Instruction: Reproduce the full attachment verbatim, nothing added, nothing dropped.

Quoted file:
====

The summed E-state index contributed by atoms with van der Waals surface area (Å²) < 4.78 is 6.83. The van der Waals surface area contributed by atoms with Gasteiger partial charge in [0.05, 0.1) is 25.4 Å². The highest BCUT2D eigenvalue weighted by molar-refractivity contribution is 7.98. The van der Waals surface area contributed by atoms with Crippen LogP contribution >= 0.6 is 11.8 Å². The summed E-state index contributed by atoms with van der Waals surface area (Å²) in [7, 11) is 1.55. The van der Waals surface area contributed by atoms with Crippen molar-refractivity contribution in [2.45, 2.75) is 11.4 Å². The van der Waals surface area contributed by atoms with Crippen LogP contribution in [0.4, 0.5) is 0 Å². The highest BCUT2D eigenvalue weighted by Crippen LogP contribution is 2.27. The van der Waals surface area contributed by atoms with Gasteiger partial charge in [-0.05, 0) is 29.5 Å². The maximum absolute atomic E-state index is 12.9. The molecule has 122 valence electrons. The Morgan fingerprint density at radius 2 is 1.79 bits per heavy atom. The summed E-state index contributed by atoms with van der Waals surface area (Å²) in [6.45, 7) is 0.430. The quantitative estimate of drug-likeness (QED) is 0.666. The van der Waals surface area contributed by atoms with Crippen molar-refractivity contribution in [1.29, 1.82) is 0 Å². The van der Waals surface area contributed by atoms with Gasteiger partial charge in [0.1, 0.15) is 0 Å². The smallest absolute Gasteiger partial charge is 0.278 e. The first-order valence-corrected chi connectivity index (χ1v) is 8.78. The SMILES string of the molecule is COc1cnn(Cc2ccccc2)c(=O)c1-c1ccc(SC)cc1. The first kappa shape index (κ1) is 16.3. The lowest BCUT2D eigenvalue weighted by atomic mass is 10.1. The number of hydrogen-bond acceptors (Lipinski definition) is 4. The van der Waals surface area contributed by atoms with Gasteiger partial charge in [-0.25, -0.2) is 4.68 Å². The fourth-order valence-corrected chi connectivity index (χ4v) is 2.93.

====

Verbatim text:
The summed E-state index contributed by atoms with van der Waals surface area (Å²) < 4.78 is 6.83. The van der Waals surface area contributed by atoms with Gasteiger partial charge in [0.05, 0.1) is 25.4 Å². The highest BCUT2D eigenvalue weighted by molar-refractivity contribution is 7.98. The van der Waals surface area contributed by atoms with Crippen LogP contribution >= 0.6 is 11.8 Å². The summed E-state index contributed by atoms with van der Waals surface area (Å²) in [7, 11) is 1.55. The van der Waals surface area contributed by atoms with Crippen molar-refractivity contribution in [2.45, 2.75) is 11.4 Å². The van der Waals surface area contributed by atoms with Crippen LogP contribution in [0.4, 0.5) is 0 Å². The highest BCUT2D eigenvalue weighted by Crippen LogP contribution is 2.27. The van der Waals surface area contributed by atoms with Gasteiger partial charge in [-0.05, 0) is 29.5 Å². The maximum absolute atomic E-state index is 12.9. The molecule has 122 valence electrons. The Morgan fingerprint density at radius 2 is 1.79 bits per heavy atom. The summed E-state index contributed by atoms with van der Waals surface area (Å²) in [6.45, 7) is 0.430. The quantitative estimate of drug-likeness (QED) is 0.666. The van der Waals surface area contributed by atoms with Crippen molar-refractivity contribution in [1.29, 1.82) is 0 Å². The van der Waals surface area contributed by atoms with Gasteiger partial charge in [0.1, 0.15) is 0 Å². The smallest absolute Gasteiger partial charge is 0.278 e. The first-order valence-corrected chi connectivity index (χ1v) is 8.78. The SMILES string of the molecule is COc1cnn(Cc2ccccc2)c(=O)c1-c1ccc(SC)cc1. The first kappa shape index (κ1) is 16.3. The lowest BCUT2D eigenvalue weighted by atomic mass is 10.1. The number of hydrogen-bond acceptors (Lipinski definition) is 4. The van der Waals surface area contributed by atoms with Gasteiger partial charge in [-0.25, -0.2) is 4.68 Å². The fourth-order valence-corrected chi connectivity index (χ4v) is 2.93.